The Division of the States During the Civil War
The 34-star, prewar flag of 1861 symbolized an expanding Union. In the last decade the nation had leapfrogged over the prairies and mountains to admit California and Oregon; on the eve of Lincoln's inauguration Kansas came into the fold. Moreover, the Eighth Census, taken in 1860 revealed a country expanding in directions other than geographical. It showed a population increasing in almost geometric progression, a healthy agricultural boom, and an industry bursting at the seams. A careful study of the statistics discloses a remarkable disproportion between the nations two major sections--North and South. In area there was little difference. The square mileage of the eighteen Northern states (minus California and Oregon, which were too far distant to contribute much more than moral support to the coming conflict) was actually surpassed by the eleven Confederates states. Three brittle border states--Kentucky, Maryland, and Missouri--might swing either way, and , for this reason they are shown in a different category in the graph below.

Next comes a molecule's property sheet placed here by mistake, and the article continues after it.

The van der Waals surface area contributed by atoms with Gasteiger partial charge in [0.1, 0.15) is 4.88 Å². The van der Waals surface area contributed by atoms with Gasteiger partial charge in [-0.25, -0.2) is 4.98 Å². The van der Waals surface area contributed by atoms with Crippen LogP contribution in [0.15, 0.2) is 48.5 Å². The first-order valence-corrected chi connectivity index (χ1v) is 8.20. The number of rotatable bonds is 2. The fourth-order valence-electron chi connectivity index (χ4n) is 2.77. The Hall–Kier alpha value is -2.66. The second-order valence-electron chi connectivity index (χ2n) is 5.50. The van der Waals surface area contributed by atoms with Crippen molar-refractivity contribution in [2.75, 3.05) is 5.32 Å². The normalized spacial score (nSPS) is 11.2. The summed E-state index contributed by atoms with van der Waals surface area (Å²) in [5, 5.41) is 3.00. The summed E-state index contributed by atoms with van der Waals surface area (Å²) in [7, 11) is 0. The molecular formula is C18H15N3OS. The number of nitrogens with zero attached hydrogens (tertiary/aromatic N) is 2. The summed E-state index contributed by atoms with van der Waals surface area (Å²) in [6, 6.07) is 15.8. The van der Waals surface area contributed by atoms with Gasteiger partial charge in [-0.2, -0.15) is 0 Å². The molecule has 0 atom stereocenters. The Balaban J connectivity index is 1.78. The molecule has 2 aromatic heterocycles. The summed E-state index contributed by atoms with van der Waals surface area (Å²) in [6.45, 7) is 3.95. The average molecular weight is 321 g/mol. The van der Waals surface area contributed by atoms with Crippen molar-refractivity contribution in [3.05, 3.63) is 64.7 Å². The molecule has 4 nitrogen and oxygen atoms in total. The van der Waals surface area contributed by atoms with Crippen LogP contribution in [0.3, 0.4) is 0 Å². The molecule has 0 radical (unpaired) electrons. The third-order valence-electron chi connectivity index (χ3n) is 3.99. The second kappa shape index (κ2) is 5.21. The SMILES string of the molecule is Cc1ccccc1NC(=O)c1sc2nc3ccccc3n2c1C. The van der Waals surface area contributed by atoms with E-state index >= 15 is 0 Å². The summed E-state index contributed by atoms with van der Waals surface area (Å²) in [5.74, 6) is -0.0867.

In population (Graph 1) the North was double the size of the south, whose population was nearly 40 per cent slave. Of six leading agricultural products (Graph 2) the South led in three; but of these only one was an edible crop. The scales were not so heavily weighed in favor of the North in the livestock category (Graph 3)
Railroad mileage (Graph 4) must be interpreted in terms of total territory--the North had more than twice the mileage of the South for an almost equal area. The statistics for manufacturing and finance (Graphs 5 and 6) expose the basic shortcomings of an agricultural South in an an industrial age.
This balance sheet of assets on the eve of war reveals a disparity that was far from apparent at the time to the two hostile factions. The map below shows the division of the country as it existed as the war began and the graph below it is the one referred to.
The Balance Sheet As The War Began
Source: "The American Heritage Picture History of the Civil War"
This Page last updated 11/16/04